At their most fundamental level, cancers are initiated by genetic alterations that drive hyperactive cell division and cell migration. A common therapeutic strategy has been to target the proteins in the often-mutated signaling pathways that regulate cell proliferation. However, so far this strategy has achieved only limited success despite large public and private investment, which is likely due to functional redundancies in signaling pathways that give multiple avenues for the emergence of drug-resistance. An alternative strategy, which defines the organizing framework of our Center, is to directly target the internal or external mechanical machinery or structural elements that drive cell migration. As it is these elements that serve as the most downstream convergence point of the upstream genetic alterations, disruption of these critical elements provides viable, clinically-relevant targets. Since cell migration is a common feature of high-grade cancer, and invasion and metastasis are the primary cause of cancer related death, our Center will focus on understanding the fundamental mechanics and chemistry of how cells generate forces to move through complex and mechanically challenging tumor microenvironments. By focusing directly on the ?nuts and bolts? of cell migration, we will be targeting the most vital and non-redundant part of the system. Specifically, we propose integrated modeling and experiments to investigate the molecular mechanics of cell migration and how the tumor microenvironment regulates disease progression as a function of the underlying carcinoma genetics. We will experimentally test our computational cell migration simulator, v1.0 (CMS1.0) for the mechanical dynamics of cell migration that will ultimately be used to: 1) identify novel drug targets/target combinations in silico, 2) define molecular mechanical subtypes of tumors for patient stratification, 3) guide the engineering of in vitro microsystems and in vivo animal models to better mimic the human disease, and 4) simulate tumor progression under different potential treatment strategies. Finally, we will develop a simulator-driven reverse genetics approach to elucidate the functional mechanical consequences of driver mutations and seek to manipulate the physical characteristics of a tumor to simultaneously bias against immune suppressor cells and promote the antitumor immune response.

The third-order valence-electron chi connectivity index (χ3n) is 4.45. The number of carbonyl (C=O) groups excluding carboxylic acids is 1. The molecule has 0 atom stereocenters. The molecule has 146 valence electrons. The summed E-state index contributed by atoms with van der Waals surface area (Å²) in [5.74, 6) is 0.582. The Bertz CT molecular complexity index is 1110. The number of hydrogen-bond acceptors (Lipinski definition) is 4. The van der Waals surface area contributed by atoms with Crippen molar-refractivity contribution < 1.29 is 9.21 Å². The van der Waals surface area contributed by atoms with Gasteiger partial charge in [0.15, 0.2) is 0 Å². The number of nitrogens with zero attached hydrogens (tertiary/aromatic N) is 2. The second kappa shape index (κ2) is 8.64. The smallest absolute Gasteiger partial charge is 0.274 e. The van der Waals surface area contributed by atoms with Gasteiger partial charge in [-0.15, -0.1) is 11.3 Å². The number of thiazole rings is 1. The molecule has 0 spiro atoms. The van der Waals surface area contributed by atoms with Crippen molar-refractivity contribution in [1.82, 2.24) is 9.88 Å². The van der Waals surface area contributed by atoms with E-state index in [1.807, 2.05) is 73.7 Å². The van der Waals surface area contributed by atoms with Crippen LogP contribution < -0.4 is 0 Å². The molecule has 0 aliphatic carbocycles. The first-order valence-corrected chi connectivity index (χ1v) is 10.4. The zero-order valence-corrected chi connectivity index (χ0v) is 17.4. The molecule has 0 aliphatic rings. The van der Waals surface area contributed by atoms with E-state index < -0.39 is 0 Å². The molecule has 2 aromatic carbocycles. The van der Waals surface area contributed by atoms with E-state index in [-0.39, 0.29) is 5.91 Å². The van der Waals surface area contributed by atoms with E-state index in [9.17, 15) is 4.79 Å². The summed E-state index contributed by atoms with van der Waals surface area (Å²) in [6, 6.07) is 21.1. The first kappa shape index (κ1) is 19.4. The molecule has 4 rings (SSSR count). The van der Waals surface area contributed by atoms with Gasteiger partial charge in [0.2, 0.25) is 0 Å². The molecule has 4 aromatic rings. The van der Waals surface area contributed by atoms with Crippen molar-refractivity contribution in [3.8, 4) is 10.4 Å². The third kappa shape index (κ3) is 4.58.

Because cell migration is an important feature of higher-grade cancer, we will develop and experimentally test a computer model for the mechanical dynamics of cell migration. The model will serve as a kind of ?flight simulator? with which to design therapeutic approaches that disable the mechanical machinery driving cell migration and tumor spreading.
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